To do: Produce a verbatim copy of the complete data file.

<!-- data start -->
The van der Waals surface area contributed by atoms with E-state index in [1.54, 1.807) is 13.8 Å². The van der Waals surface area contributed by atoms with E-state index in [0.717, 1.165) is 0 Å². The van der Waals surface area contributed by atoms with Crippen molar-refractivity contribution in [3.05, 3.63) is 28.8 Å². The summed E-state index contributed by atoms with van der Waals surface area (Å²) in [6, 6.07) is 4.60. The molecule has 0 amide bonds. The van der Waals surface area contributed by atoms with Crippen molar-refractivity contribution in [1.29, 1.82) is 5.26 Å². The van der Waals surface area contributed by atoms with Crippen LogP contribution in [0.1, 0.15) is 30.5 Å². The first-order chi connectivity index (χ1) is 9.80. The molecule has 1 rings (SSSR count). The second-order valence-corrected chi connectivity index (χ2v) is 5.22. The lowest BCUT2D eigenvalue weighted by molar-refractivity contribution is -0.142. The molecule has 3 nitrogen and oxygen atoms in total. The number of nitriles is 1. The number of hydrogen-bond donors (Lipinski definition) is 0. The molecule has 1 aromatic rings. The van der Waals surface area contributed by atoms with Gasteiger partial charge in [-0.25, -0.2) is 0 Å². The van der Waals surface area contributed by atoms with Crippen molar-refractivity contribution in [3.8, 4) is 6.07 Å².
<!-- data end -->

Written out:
The van der Waals surface area contributed by atoms with E-state index in [1.54, 1.807) is 13.8 Å². The van der Waals surface area contributed by atoms with E-state index in [0.717, 1.165) is 0 Å². The van der Waals surface area contributed by atoms with Crippen molar-refractivity contribution in [3.05, 3.63) is 28.8 Å². The summed E-state index contributed by atoms with van der Waals surface area (Å²) in [6, 6.07) is 4.60. The molecule has 0 amide bonds. The van der Waals surface area contributed by atoms with Crippen molar-refractivity contribution in [1.29, 1.82) is 5.26 Å². The van der Waals surface area contributed by atoms with Crippen LogP contribution in [0.1, 0.15) is 30.5 Å². The first-order chi connectivity index (χ1) is 9.80. The molecule has 1 rings (SSSR count). The second-order valence-corrected chi connectivity index (χ2v) is 5.22. The lowest BCUT2D eigenvalue weighted by molar-refractivity contribution is -0.142. The molecule has 3 nitrogen and oxygen atoms in total. The number of nitriles is 1. The number of hydrogen-bond donors (Lipinski definition) is 0. The molecule has 1 aromatic rings. The van der Waals surface area contributed by atoms with Gasteiger partial charge in [-0.25, -0.2) is 0 Å². The van der Waals surface area contributed by atoms with Crippen molar-refractivity contribution in [3.8, 4) is 6.07 Å².